National Association of Estate Planners and Councils

October, 2015 Newsletter
Provided by Leimberg Information Services

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Chuck Rubin on Wilson v. Wilson: Bodily Remains Are Not Probate Estate Property

“A father of a deceased child sought to have the cremated ashes of his son divided equally with his former wife who was the mother of the deceased child. The mother objected to the division on religious grounds. Both the Florida probate court and the appellate court held for the mother.

Similar results should apply in other states outside of Florida that follow the common law. While not a perfect solution, dispositive directions in the Last Will of decedents over disposition of remains can help reduce disputes over remains, especially in circumstances where a later dispute is possible, such as second marriage situations or when the children do not get along.”

 

We close the week with Chuck Rubin’s commentary on Wilson v. Wilson.

Charles (Chuck) Rubin, a board certified tax attorney, is managing partner of Gutter Chaves Josepher Rubin Forman Fleisher Miller PA, a tax, trusts and estates boutique law firm situated in Boca Raton, Florida (www.floridatax.com). He is an ACTEC fellow, and a former adjunct professor at the University of Miami School of Law. Chuck has published numerous treatises, manuals, and articles, including two BNA Tax Management portfolios, and articles in Journal of Taxation, Estate Planning, Tax Management Estates, Gifts and Trusts Journal, and Tax Notes. He also authors a popular tax blog at www.RubinonTax.blogspot.com, and speaks regularly at professional meetings and conferences, and was named 2015 Attorney of the Year by Best Lawyers in Tax Law for the Miami metropolitan region.

Here is his commentary:

EXECUTIVE SUMMARY:

An heir unsuccessfully asserts that the decedent’s cremated ashes are estate property that should be divided with the other property of the estate.

FACTS:

A father of a deceased child sought to have the cremated ashes of his son divided equally with his former wife who was the mother of the deceased child. The mother objected to the division on religious grounds. Both the Florida probate court and the appellate court held for the mother.

Florida law recognizes there is a legitimate claim of entitlement by the next of kin to possession of the remains of a decedent for burial or other disposition. However, the scope of that entitlement, especially when the decedent made no expression of desire as to the disposition of his or her remains and there is a dispute among the kin, is not well-defined.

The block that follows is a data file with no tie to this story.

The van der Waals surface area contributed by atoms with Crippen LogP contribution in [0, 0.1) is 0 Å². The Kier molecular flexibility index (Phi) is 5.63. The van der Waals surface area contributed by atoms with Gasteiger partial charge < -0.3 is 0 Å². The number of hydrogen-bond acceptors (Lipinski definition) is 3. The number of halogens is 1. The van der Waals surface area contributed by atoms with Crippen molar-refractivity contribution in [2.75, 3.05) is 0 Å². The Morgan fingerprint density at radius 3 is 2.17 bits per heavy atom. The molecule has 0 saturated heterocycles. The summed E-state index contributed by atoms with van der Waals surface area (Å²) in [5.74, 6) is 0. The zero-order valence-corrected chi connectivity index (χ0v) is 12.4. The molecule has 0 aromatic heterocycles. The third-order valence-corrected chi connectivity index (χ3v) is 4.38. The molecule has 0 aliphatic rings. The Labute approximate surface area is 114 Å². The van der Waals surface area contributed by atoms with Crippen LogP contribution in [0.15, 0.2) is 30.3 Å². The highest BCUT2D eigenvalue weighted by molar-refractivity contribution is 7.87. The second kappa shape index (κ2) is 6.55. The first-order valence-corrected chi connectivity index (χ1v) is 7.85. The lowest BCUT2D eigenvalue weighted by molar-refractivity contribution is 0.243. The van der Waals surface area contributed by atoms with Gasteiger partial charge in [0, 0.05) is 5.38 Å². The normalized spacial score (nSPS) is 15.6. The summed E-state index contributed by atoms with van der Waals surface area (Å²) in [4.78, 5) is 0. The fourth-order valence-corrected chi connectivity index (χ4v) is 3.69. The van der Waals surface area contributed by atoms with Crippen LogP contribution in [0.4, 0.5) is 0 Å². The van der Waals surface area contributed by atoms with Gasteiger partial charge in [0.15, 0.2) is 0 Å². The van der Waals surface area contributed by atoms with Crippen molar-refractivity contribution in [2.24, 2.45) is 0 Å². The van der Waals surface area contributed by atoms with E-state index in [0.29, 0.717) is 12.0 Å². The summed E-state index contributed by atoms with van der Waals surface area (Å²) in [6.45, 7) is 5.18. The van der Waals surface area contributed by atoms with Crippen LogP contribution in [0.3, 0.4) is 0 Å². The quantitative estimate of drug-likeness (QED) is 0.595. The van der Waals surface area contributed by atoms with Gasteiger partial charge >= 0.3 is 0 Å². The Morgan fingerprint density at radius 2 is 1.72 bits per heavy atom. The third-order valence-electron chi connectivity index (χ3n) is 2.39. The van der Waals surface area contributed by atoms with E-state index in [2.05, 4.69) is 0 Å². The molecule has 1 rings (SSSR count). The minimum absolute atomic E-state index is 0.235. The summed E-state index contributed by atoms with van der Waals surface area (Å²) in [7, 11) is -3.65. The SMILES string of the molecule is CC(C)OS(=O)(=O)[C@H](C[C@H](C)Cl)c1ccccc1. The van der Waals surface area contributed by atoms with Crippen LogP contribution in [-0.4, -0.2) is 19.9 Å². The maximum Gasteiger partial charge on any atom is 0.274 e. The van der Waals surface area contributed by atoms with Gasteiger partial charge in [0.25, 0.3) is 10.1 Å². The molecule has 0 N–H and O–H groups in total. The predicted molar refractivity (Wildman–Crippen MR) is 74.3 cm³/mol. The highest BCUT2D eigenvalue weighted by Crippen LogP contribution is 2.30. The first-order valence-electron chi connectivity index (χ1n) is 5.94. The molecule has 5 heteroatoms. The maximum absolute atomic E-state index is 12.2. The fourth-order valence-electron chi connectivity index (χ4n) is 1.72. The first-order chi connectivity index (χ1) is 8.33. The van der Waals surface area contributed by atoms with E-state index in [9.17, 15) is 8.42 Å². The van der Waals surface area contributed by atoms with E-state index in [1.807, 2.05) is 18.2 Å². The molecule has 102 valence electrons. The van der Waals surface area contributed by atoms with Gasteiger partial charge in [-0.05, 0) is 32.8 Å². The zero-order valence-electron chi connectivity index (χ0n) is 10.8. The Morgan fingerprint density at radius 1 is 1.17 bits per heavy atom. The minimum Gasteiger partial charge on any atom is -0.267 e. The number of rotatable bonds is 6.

To get around this uncertainty and obtain half of the ashes, the father posited that his son's ashes were "property" of the probate estate, and should be disposed of in accordance with the disposition of all of the decedent's property. Since he and the mother were the beneficiaries of their son's estate, the remains should be divided equally between them.

Florida Statutes §731.201(32) defines property for Probate Code purposes as "both real and personal property or any interest in it and anything that may be the subject of ownership." So, at first glance, it appears that bodily remains may fit within this definition. However, the Florida Supreme Court has articulated that the next of kin have no property right in the remains of a decedent. Kirksey v. Jernigan, 45 So 2d 188 (Fla. 1950); State v. Powell, 497 So 2d 1188 (Fla. 1986); Crocker v. Pleasant, 778 So. 2d 978 (Fla. 2001). The appellate court indicated that this position has deep roots in the common law, quoting Sir William Blackstone's Commentaries that heirs have no property interest in bodies or ashes of decedents.

Thus, the appellate court rejected the father's attempt to divide the ashes based on the ashes being property of the probate estate subject to division. This is not to say that the probate court, in exercise of its discretion in the matter, was without authority to divide the ashes - just that it could not be compelled to do so based on a property rights argument.

COMMENT:

Similar results should apply in other states outside of Florida that follow the common law. While not a perfect solution, dispositive directions in the Last Will of decedents over disposition of remains can help reduce disputes over remains, especially in circumstances where a later dispute is possible, such as second marriage situations or when the children do not get along.

 

HOPE THIS HELPS YOU HELP OTHERS MAKE A POSITIVE DIFFERENCE!

 

Chuck Rubin

 

CITE AS:  

LISI Estate Planning Newsletter #2347 (September 24, 2015) at http://www.leimbergservices.com  Copyright 2015 Leimberg Information Services, Inc. (LISI).  Reproduction in Any Form or Forwarding to Any Person Prohibited – Without Express Permission. 

CITES:

Wilson v. Wilson, 138 So3d 1176 (4th DCA 2014); Kirksey v. Jernigan, 45 So 2d 188 (Fla. 1950); State v. Powell, 497 So 2d 1188 (Fla. 1986); Crocker v. Pleasant, 778 So. 2d 978 (Fla. 2001); Florida Statutes §731.201(32).

All NAEPC-affiliated estate planning councils are eligible to receive a discounted subscription rate to the Leimberg LISI service. Please see more information about the offering. You may also contact your local council office / board member to find out whether they are offering the service as a member benefit.

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